Screening Tools:

  • GAD-7
  • Anxiety Rating Test, Social Anxiety Test, Anxiety Potential Test, Anxiety Disorder Test, and Degree of Anxiety Condition Test


Autism is one of a group of serious developmental problems called autism spectrum disorder (ASD) that appear in early childhood- usually before age 3. Though symptoms and severity vary, all autism disorders affect a child’s ability to communicate and interact with others.

Symptoms to look for:

Problems in three crucial areas of development: social interaction, language and behavior.

  • Fails to respond to his or her name
  • Has poor eye contact
  • Appears not to hear you at times
  • Resists cuddling and holding
  • Appears unaware of others’ feelings
  • Seems to prefer playing alone
  • Starts talking later that age 2
  • Loses previously acquired ability to say words or sentences
  • Doesn’t make eye contact when making requests
  • Speaks with an abnormal tone or rhythm
  • May repeat words of phrases verbatim
  • Performs repetitive movements such as rocking, spinning, or hand flapping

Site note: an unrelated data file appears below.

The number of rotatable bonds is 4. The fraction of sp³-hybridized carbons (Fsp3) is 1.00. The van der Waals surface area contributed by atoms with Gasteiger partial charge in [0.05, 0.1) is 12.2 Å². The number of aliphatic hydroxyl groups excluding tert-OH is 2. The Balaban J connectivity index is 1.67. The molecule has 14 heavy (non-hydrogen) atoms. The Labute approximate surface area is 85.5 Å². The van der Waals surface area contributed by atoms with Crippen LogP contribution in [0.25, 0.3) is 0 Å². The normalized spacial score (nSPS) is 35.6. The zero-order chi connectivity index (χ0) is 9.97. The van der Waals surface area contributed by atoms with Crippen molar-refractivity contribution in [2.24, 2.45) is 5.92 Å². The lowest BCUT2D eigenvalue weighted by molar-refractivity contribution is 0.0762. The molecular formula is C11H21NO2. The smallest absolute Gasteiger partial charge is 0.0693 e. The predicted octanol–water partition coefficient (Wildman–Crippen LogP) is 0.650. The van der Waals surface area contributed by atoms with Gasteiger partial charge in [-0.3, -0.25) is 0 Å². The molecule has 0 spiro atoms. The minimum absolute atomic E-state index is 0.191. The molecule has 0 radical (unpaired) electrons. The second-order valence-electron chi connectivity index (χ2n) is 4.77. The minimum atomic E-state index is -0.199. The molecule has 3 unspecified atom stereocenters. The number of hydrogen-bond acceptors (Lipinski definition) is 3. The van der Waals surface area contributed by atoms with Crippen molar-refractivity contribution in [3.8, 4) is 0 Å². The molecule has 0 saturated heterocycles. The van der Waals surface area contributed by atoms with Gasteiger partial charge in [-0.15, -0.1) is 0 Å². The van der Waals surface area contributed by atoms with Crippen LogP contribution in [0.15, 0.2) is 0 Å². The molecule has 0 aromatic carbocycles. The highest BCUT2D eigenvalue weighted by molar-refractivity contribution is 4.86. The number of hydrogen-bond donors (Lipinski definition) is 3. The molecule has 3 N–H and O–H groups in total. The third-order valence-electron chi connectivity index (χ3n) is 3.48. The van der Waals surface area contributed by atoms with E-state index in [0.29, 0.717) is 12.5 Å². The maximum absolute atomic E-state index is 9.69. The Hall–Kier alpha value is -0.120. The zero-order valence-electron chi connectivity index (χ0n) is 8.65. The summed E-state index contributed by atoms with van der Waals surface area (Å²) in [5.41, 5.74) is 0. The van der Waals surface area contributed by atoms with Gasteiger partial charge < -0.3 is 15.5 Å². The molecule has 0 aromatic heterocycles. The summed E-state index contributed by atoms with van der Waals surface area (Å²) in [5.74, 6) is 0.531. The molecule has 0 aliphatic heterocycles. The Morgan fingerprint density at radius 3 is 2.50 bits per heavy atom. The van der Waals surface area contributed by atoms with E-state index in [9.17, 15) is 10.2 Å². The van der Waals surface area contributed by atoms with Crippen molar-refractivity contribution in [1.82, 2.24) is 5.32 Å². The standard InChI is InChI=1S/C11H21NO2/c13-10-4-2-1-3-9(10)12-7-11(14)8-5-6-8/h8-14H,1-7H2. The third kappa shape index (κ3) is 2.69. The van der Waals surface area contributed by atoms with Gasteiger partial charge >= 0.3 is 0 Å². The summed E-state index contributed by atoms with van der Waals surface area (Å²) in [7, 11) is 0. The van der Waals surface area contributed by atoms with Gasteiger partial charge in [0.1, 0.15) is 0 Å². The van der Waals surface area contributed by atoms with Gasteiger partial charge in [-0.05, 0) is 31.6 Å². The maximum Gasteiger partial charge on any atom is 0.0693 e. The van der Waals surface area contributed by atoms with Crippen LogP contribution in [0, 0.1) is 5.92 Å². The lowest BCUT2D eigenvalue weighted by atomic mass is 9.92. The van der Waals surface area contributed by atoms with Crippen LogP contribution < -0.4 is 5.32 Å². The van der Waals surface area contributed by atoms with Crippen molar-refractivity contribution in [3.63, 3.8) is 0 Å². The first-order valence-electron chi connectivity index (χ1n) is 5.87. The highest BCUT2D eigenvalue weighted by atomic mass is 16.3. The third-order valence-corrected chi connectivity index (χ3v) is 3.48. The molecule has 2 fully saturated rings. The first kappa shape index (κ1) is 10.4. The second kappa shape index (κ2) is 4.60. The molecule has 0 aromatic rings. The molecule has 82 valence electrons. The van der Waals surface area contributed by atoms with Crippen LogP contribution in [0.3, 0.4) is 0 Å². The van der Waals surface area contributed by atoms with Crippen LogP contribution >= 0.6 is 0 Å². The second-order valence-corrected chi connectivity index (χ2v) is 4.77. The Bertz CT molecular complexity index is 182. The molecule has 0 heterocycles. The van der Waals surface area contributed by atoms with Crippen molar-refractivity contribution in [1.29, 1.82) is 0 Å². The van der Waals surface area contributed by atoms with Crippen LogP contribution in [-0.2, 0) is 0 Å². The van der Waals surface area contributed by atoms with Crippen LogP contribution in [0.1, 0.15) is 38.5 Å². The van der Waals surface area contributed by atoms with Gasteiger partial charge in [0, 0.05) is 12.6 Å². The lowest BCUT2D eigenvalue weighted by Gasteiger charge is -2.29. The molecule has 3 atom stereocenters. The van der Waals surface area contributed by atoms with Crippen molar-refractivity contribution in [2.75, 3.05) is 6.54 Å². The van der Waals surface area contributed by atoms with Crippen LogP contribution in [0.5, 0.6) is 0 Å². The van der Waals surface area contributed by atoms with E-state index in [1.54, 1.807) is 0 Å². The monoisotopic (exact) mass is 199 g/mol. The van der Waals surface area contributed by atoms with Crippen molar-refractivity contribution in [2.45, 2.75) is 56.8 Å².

• Develops specific routines or rituals
  • Becomes disturbed at the slightest change in routine or rituals
  • Moves constantly
  • May be unusually sensitive to light, sound and touch and yet oblivious to pain
  • May be fascinated by parts of an object, such as the spinning wheels of a toy car

Best Practices:

No cure exists for autism, and there is no “one–size-fits-all” treatment. The range of home-based and school-based treatments and interventions of autism can be overwhelming. Treatment options may include: behavior and communications therapies, educational therapies and medications. Alternative therapies include: creative therapies, special diets, and chelation therapy.

Screening Tools:

  • Due to the complex nature of autism, numerous screening tools exist. Here are some of the links that can be used for screening purposes.